Constitutional Convention?

We here in America should start practicing democracy instead of pretending. The government no longer works for human beings only for lobbyists and their employers.

When the American Government under the Articles of Confederation began to break down, the great men of the nation acted to save the country from dissolving into a dozen or so petty states.

We’re in the same situation now. We just don’t have any great men. Our current crop of politicians are contemptible. Would let a anyone involved in that disgrace of a “budget ceiling” negotiation work for you?

What should a constitutional convention do? Get rid of the Senate. The idea that the two Senators from North Dakota should have the same weight in national deliberations as the two Senators from California is bizarre and ridiculous. What’s more it allows a small minority to have veto power over the rest of the nation. That’s why we have farm supports that make no sense here financially while causing havoc overseas. You can’t make intelligent policy when a minority can derail intelligent action. Let’s have a single house legislature with the seats distributed by population. That’s democracy. Pretending that the states are actually independent countries is an idea the Civil War should have finished off for good.

The second thing we should do is get rid of the electoral college. Elect the President directly by the voters. Electing Presidents by states electoral votes is a formula for disaster. You get Presidents without actual majorities.

The third thing is to put the right to vote into the Bill of Rights. Every kind of shenanigans is now being employed and has been used throughout American history to keep people from voting. Let’s make sure everyone is on the same set of rules. It’s wrong to stop people from voting. Period.

The Constitution created a government divided in purpose to make oppression less likely. It wasn’t a bad idea but now it is no longer viable. The government and the those influencing it are more the enemies of the people than ever before, and because the government only sort of responds to the voters, that response is muted and ineffective. We need a government strong enough to resist large pressure from large economic organizations but weak enough to leave people individual rights.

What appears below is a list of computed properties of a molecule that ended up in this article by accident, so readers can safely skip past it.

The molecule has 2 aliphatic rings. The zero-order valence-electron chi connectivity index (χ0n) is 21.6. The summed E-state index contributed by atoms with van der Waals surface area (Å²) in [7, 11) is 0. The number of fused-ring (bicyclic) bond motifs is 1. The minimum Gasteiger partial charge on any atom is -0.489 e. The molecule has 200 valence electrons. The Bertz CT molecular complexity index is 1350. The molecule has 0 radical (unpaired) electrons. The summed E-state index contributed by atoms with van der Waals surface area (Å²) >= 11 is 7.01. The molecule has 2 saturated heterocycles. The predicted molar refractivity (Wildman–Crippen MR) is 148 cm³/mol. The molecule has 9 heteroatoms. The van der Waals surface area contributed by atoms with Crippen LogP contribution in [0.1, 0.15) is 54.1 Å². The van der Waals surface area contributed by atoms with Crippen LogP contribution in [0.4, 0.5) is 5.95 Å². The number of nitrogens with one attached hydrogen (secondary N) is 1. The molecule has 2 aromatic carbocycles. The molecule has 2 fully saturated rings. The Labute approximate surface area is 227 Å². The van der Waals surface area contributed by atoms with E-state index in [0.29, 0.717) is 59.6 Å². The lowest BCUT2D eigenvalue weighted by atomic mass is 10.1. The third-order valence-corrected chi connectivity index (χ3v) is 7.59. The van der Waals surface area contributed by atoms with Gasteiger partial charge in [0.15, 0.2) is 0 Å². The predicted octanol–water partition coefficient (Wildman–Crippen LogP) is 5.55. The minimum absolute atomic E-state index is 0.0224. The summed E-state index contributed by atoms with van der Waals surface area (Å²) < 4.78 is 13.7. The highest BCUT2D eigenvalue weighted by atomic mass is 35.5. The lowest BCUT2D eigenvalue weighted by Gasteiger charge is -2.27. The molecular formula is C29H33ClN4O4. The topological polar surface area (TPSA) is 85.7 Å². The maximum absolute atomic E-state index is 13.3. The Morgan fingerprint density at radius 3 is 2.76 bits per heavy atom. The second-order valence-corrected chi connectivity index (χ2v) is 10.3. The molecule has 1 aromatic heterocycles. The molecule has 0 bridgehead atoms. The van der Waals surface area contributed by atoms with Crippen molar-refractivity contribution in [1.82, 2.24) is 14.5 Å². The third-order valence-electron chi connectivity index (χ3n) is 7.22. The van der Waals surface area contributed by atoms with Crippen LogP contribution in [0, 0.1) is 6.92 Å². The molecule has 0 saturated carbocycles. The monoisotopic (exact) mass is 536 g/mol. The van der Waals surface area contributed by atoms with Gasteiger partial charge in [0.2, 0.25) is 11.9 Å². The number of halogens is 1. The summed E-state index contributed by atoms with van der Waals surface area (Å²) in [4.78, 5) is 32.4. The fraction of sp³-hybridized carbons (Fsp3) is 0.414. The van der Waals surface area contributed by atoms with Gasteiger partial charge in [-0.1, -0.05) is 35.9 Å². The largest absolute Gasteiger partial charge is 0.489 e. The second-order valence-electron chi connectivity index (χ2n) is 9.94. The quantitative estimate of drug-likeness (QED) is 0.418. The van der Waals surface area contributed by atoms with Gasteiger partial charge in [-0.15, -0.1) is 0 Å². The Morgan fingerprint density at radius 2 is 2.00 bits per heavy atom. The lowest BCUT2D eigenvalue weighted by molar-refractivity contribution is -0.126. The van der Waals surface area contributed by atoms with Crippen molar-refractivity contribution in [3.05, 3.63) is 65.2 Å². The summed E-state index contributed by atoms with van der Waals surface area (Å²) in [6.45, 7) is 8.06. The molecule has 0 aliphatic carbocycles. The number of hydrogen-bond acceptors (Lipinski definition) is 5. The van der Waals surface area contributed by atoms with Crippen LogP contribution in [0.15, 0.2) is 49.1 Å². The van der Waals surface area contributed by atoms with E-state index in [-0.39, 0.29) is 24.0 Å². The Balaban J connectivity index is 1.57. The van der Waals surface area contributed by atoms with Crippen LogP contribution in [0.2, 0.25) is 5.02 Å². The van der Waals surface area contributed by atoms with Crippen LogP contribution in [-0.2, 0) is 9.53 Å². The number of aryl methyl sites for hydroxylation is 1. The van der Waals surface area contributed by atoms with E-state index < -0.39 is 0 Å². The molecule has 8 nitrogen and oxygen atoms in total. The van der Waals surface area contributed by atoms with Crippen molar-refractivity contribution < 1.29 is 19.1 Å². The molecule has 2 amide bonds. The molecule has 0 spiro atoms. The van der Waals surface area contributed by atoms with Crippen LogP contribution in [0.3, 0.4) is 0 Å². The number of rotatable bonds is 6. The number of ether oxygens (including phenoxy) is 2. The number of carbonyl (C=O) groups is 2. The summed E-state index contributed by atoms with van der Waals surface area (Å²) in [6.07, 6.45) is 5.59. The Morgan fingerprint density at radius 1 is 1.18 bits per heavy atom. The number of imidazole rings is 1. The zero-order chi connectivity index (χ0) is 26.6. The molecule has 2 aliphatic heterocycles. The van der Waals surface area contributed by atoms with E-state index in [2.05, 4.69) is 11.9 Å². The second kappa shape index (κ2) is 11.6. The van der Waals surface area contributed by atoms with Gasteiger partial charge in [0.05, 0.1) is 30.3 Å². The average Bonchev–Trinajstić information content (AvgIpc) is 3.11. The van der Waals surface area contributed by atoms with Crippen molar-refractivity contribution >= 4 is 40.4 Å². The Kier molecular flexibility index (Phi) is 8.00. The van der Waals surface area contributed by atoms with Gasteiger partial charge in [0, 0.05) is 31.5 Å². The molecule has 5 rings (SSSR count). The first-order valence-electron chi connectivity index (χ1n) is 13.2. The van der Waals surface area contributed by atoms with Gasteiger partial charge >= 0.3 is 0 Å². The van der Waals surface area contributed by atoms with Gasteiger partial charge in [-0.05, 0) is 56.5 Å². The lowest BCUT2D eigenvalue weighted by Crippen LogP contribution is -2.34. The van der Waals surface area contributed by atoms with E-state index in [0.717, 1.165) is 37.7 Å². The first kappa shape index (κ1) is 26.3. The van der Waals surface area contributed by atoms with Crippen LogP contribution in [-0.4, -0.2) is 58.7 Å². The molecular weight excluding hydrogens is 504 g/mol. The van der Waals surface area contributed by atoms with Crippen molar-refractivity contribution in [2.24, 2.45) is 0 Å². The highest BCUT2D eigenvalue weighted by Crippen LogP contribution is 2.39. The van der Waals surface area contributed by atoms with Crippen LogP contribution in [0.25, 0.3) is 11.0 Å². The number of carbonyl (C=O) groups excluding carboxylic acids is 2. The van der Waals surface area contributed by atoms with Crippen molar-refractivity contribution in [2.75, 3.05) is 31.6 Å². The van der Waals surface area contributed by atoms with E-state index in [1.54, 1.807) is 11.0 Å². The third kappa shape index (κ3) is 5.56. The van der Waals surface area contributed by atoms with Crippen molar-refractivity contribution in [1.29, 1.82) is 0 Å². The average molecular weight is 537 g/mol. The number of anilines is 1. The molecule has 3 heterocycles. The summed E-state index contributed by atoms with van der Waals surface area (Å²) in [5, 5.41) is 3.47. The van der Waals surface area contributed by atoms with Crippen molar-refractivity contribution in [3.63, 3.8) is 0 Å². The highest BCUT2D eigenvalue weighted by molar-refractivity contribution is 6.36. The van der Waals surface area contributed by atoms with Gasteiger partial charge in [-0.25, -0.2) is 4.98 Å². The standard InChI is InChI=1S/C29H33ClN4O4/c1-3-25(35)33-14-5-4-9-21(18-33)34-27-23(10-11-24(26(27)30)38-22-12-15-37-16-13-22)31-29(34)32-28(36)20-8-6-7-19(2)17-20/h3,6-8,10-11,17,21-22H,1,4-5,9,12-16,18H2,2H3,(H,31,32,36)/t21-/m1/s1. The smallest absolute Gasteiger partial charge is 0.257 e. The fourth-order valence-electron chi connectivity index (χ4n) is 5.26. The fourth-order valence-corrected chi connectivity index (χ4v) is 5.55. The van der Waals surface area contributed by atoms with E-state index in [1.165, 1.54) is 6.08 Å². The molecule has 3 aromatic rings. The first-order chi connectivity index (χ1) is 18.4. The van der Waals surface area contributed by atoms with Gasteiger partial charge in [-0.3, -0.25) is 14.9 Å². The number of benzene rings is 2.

To keep our rights, it is time to change the form of our government. Now.

James Pilant

https://southwerk.wordpress.com/2011/08/05/constitutional-convention/

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3 thoughts on “Constitutional Convention?

  1. Andrew

    I disagree with the idea of a unicameral legislature. We have a House of Representatives for the purpose of giving weight to population distributions. The problem is that without a Senate to equally represent every state, its easier to ignore the minority. This becomes a problem when its the minority who grow our crops and perform other vital economic functions. I totally agree with you that there needs to be a total overhaul in our agricultural policy. It makes absolutely no sense! Here in Georgia, in almost every hay field, you see bales of hay that sit at the corners of the fields just rotting. When you ask the farmer why he is wasting his harvest, he’ll tell you that the government is paying the farmer more to let the hay rot than he would make by selling it. These subsidies make absolutely no economic sense. It serves only to harness support for the politician who is putting money in the farmers pocket. The government was never supposed to be a market force. A market watchdog, yes. A market player, no.